Ms. Joshi-Ghani focused on the World Bank's role in helping to build more livable communities in developing nations. She discussed the importance of proactive planning to limit urban sprawl as nations develop and cities grow. She also cited some of the World Bank's initiatives such as the Eco-2 Cities initiative, which helps cities in developing countries combine economic and ecological sustainability in their planning and development.  She noted also the significance of rapid population aging in the world's cities, especially in poorer countries.
Download presentation by Abha Joshi-Ghani (pdf)

Mr. Gutierrez spoke about Medellin, Colombia, an example of successful urban planning in a middle-income country.  He discussed a wide variety of the city's initiatives to create a livable community, ranging from innovative public transportation, such as aerial cable cars that are accessible to the city's poorest residents, and electronic escalators in hillside neighborhoods to allow older residents to age in place by promoting mobility and accessibility.  He also highlighted numerous parks and libraries with different learning themes, all built in poor neighborhoods and by award-winning architects.
Download presentation by Federico Gutierrez (pdf)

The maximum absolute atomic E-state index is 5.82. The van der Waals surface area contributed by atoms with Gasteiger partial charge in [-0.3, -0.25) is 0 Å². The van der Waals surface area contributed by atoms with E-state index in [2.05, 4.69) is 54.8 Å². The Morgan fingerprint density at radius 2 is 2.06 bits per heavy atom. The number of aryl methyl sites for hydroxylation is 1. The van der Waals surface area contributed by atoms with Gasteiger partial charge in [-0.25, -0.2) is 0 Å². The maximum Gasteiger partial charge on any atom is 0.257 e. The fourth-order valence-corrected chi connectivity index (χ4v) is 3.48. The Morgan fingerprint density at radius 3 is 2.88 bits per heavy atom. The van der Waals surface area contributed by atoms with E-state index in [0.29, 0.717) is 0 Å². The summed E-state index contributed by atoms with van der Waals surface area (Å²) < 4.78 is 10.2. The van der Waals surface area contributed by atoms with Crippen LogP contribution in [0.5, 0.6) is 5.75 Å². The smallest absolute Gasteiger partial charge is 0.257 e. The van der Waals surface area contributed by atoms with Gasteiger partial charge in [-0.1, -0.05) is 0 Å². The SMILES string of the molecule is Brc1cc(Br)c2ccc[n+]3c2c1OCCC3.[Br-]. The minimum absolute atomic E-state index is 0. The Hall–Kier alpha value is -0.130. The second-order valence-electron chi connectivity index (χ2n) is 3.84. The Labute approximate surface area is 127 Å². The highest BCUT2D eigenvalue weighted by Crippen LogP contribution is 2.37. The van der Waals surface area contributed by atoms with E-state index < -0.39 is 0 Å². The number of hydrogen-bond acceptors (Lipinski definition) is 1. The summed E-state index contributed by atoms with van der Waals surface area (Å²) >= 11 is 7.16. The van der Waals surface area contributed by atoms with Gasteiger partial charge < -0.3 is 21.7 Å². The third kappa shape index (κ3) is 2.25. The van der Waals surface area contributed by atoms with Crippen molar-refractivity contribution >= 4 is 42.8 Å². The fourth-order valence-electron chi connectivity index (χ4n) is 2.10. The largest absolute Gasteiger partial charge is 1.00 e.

Dr. Harrell discussed the importance of both envisioning a livable community and encouraging "visit-ability."  Ideally, a livable community would have a wide variety of housing options, so people from all walks of life have a place to live. Universal design, constructing housing so that all people including those 50+ and/or with disabilities can live there, is also a necessity in a livable community. Universal design incorporates design items such as wide doorways, no-step entries, grab bars, reinforced bathroom walls, lower door-handles, lower switch-boxes and a variety of other design elements. Mr. Harrell also defined the term "visit-ability" as housing that incorporates several key elements of universal design, such as no-step entries, providing accessibility to visitors as well as residents of the home.
Download presentation by Rodney Harrell (pdf)

Keynote Speaker: Dr. John Beard, World Health Organization